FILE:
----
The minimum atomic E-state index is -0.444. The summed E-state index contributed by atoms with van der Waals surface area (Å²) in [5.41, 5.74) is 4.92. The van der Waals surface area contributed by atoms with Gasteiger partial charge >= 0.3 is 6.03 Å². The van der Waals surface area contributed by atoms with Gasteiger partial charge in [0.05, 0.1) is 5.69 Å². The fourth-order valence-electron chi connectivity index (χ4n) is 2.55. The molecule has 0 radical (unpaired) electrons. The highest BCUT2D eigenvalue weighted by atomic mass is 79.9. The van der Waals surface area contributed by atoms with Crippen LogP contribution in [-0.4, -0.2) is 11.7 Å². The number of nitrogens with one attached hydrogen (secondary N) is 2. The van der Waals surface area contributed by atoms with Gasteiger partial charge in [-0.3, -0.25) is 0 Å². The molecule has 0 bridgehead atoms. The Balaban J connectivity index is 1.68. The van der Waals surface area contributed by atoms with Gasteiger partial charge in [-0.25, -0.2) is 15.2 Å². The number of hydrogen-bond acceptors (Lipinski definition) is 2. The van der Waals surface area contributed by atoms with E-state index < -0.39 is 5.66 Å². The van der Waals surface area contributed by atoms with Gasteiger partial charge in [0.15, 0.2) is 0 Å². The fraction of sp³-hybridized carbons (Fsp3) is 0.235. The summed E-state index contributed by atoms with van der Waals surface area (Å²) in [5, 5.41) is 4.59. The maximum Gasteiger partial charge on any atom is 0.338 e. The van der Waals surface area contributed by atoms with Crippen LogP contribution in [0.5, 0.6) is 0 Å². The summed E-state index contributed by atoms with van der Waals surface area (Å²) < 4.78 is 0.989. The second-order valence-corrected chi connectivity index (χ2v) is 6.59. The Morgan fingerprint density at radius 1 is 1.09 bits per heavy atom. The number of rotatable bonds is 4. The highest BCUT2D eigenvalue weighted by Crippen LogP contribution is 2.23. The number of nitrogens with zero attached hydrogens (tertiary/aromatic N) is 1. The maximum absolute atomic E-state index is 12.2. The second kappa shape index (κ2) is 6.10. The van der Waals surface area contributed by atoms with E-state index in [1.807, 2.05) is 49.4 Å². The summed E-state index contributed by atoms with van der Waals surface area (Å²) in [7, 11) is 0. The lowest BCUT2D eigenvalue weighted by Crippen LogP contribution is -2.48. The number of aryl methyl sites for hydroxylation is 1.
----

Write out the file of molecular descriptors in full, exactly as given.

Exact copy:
The minimum atomic E-state index is -0.444. The summed E-state index contributed by atoms with van der Waals surface area (Å²) in [5.41, 5.74) is 4.92. The van der Waals surface area contributed by atoms with Gasteiger partial charge >= 0.3 is 6.03 Å². The van der Waals surface area contributed by atoms with Gasteiger partial charge in [0.05, 0.1) is 5.69 Å². The fourth-order valence-electron chi connectivity index (χ4n) is 2.55. The molecule has 0 radical (unpaired) electrons. The highest BCUT2D eigenvalue weighted by atomic mass is 79.9. The van der Waals surface area contributed by atoms with Crippen LogP contribution in [-0.4, -0.2) is 11.7 Å². The number of nitrogens with one attached hydrogen (secondary N) is 2. The van der Waals surface area contributed by atoms with Gasteiger partial charge in [-0.3, -0.25) is 0 Å². The molecule has 0 bridgehead atoms. The Balaban J connectivity index is 1.68. The van der Waals surface area contributed by atoms with Gasteiger partial charge in [-0.25, -0.2) is 15.2 Å². The number of hydrogen-bond acceptors (Lipinski definition) is 2. The van der Waals surface area contributed by atoms with E-state index < -0.39 is 5.66 Å². The van der Waals surface area contributed by atoms with Gasteiger partial charge in [0.15, 0.2) is 0 Å². The fraction of sp³-hybridized carbons (Fsp3) is 0.235. The summed E-state index contributed by atoms with van der Waals surface area (Å²) in [5, 5.41) is 4.59. The maximum Gasteiger partial charge on any atom is 0.338 e. The van der Waals surface area contributed by atoms with Crippen LogP contribution in [0.5, 0.6) is 0 Å². The summed E-state index contributed by atoms with van der Waals surface area (Å²) < 4.78 is 0.989. The second-order valence-corrected chi connectivity index (χ2v) is 6.59. The Morgan fingerprint density at radius 1 is 1.09 bits per heavy atom. The number of rotatable bonds is 4. The highest BCUT2D eigenvalue weighted by Crippen LogP contribution is 2.23. The number of nitrogens with zero attached hydrogens (tertiary/aromatic N) is 1. The maximum absolute atomic E-state index is 12.2. The second kappa shape index (κ2) is 6.10. The van der Waals surface area contributed by atoms with E-state index in [1.807, 2.05) is 49.4 Å². The summed E-state index contributed by atoms with van der Waals surface area (Å²) in [7, 11) is 0. The lowest BCUT2D eigenvalue weighted by Crippen LogP contribution is -2.48. The number of aryl methyl sites for hydroxylation is 1.